By Jamison Hensley
October 27, 2003
In a game dictated by old-school rules, the Ravens hammered in a daunting history lesson.
Once again, Ray Lewis and the Ravens' defense smothered the Denver Broncos. Once again, running back Jamal Lewis ground them into submission.
And, once again, for the fourth straight year, the Ravens owned them.
By the end of the Ravens' 26-6 victory yesterday at M&T Bank Stadium, it was difficult for the record crowd of 69,721 to tell whether the Broncos were holding white towels or white flags.
The Ravens' defense grabbed the game and third-string quarterback Danny Kanell by the throat from the beginning and squeezed the fight out of the Broncos in the end. Two interceptions - by Ray Lewis and Gary Baxter - and a fourth-down stand deep in Denver territory set up easy scores in a 17-point fourth quarter, turning a 9-6 lead into a rout.
"As long as we come out and play our game, I think we have the advantage mentally," outside linebacker Adalius Thomas said. "It still doesn't make the win automatic. But when you go against them, we know what it takes to beat them."
In keeping an opponent out of the end zone for the first time this season, the Ravens (4-3) remained atop the AFC North, holding a one-game lead over the Cincinnati Bengals. The 20-point win over Denver (5-3) was the largest for the Ravens in a one-sided series that has featured embarrassments on such stages as the playoffs and Monday Night Football.
"You never want to put a lot into history," left guard Edwin Mulitalo said, "but we had the confidence going in from the past games."
Nursing a three-point lead in the fourth quarter, the Ravens' defense barricaded midfield as well as the end zone.
Ray Lewis ended a Denver drive at the Ravens' 43-yard line, racing over to wide-open receiver Rod Smith and picking off the pass. In delivering his biggest play of the season, Lewis returned it to the Broncos' 20.
Four plays later, Kyle Boller rolled out to his right and hit tight end Terry Jones with a 5-yard pass, notching the Ravens' first touchdown on their fourth trip to the red zone.
"I saw Danny Kanell kept reading his receivers and I just broke on it," Lewis said of his 15th career interception. "Good thing it was there."
After the Ravens stopped Denver on fourth-and-eight with a sack by Peter Boulware, the last of Matt Stover's four field goals stretched the lead to 19-6 with three minutes left in the game.
Less than a minute later, Baxter intercepted Kanell to continue the onslaught. On the next play, Jamal Lewis broke an arm tackle at the line and ran the rest of the way untouched for a 28-yard touchdown.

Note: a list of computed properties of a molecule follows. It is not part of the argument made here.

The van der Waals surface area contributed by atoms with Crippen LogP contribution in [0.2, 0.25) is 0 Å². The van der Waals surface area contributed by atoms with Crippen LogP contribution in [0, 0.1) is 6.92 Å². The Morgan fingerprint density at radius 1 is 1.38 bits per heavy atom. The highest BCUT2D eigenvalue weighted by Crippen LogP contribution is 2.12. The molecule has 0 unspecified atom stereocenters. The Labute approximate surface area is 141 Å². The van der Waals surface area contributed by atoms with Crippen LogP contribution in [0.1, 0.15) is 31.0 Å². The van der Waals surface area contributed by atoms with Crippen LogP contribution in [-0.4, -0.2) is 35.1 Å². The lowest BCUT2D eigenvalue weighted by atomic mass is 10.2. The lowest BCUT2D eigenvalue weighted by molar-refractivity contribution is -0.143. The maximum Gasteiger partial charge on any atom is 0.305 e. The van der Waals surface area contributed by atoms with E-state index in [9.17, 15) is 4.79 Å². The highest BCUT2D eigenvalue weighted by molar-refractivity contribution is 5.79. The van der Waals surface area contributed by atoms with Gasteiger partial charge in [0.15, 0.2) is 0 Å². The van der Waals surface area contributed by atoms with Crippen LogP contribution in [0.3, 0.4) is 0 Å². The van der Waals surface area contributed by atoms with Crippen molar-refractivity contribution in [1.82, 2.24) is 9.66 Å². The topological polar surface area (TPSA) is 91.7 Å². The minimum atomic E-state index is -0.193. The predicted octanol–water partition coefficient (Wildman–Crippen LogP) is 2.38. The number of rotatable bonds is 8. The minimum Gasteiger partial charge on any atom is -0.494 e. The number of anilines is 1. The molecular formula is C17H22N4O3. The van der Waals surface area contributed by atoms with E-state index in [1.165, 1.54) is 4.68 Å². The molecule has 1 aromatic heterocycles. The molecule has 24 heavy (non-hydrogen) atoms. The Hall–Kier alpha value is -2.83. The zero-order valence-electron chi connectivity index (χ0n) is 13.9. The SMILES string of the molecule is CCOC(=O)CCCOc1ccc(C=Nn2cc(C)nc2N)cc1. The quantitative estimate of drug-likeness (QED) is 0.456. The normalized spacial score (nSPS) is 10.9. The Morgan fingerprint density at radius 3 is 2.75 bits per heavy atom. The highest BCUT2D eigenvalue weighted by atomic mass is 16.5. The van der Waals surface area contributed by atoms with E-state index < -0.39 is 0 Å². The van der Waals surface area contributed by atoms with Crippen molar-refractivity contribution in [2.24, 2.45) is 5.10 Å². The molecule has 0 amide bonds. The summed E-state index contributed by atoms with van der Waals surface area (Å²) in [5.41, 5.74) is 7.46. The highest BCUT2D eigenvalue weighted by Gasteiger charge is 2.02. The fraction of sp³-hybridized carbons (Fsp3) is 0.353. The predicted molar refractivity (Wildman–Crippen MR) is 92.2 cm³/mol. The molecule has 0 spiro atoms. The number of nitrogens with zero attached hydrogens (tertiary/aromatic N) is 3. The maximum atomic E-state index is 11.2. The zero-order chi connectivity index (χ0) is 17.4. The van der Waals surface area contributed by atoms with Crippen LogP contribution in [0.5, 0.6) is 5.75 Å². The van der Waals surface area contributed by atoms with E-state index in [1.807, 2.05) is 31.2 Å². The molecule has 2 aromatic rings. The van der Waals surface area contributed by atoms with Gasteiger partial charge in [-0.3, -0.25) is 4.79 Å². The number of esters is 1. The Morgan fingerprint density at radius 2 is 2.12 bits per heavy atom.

Lewis, the NFL's leading rusher, pounded out 134 yards on a career-high 32 carries for his sixth straight 100-yard game. More impressively, it was the first time a running back has cracked that mark against Denver's fourth-ranked defense.
"You could see it in their eyes," Jamal Lewis said. "Once you get the ball downhill and the line is really dominating, they just wear down."
The Ravens' defense didn't just wear down the Broncos. It pulverized them.
Of the 37 offensive plays in the fourth quarter, 32 of them were in Denver territory. The defense's effort paved the way for the final three scoring drives of 20, 3 and 28 yards.
"It shows our offense that no matter what they do," Baxter said, "we have their back."
Said Mulitalo: "We fed off the defense's energy."
The defense allowed Denver to cross its 46-yard line only three times in the game, and the Broncos had to settle for field goals on two trips. In the final 22 minutes, the Ravens never let the Broncos get closer than the 46.
Following their game plan, the Ravens silenced running back Clinton Portis (86 yards on 22 carries) and put all the pressure on Kanell, who was starting his first NFL game in nearly three years, forced into the role by injuries to starter Jake Plummer and backup Steve Beuerlein.
The Ravens held a Denver offense without three starters to 194 total yards and stopped it on third down on 11 of 15 tries. It marked the fewest points allowed by the Ravens since a January 2002 playoff game.
"Some people want to call it arrogant or cocky, but it's the way we play football," Ray Lewis said. "Our defense just doesn't believe in giving up certain things. Sometimes, we have bad days. But today, we came out and clicked on all cylinders."
Said Boller, who finished 15-for-27 for 137 yards: "I can't say enough about the defense. They stepped up."
In the first half, the end zone was no man's land for the Ravens, who relied on field goals by Stover of 25, 39 and 22 yards.
The Ravens' best chance came on their third series, when Todd Heap apparently caught an 11-yard pass before linebacker Al Wilson planted his shoulder underneath the tight end's chin. As Heap fell on his back in the end zone, the ball came out at the same time his helmet flew off.
The officials first signaled a touchdown but reversed the score after an instant-replay challenge by Denver. The Ravens eventually stalled and tied the game at 3.
"There's no any doubt in my mind it was a touchdown," Heap said. "I felt like I had it with a few feet down. But you can't leave it in the ref's hands. I think they were seeing something different from what I was seeing."
But there was no reversal of fortune for the Ravens against a Denver team that had previously lost only to the undefeated Kansas City Chiefs and then-unbeaten Minnesota Vikings.
"This shows we can play with anybody in the league," Heap said. "This builds huge confidence for the rest of the season."
Ravens coach Brian Billick said there's a chance history could again repeat itself with the Broncos.
"Today was a man's game," Billick said. "That's a good football team and a team we could very likely see again this season [in the playoffs]."
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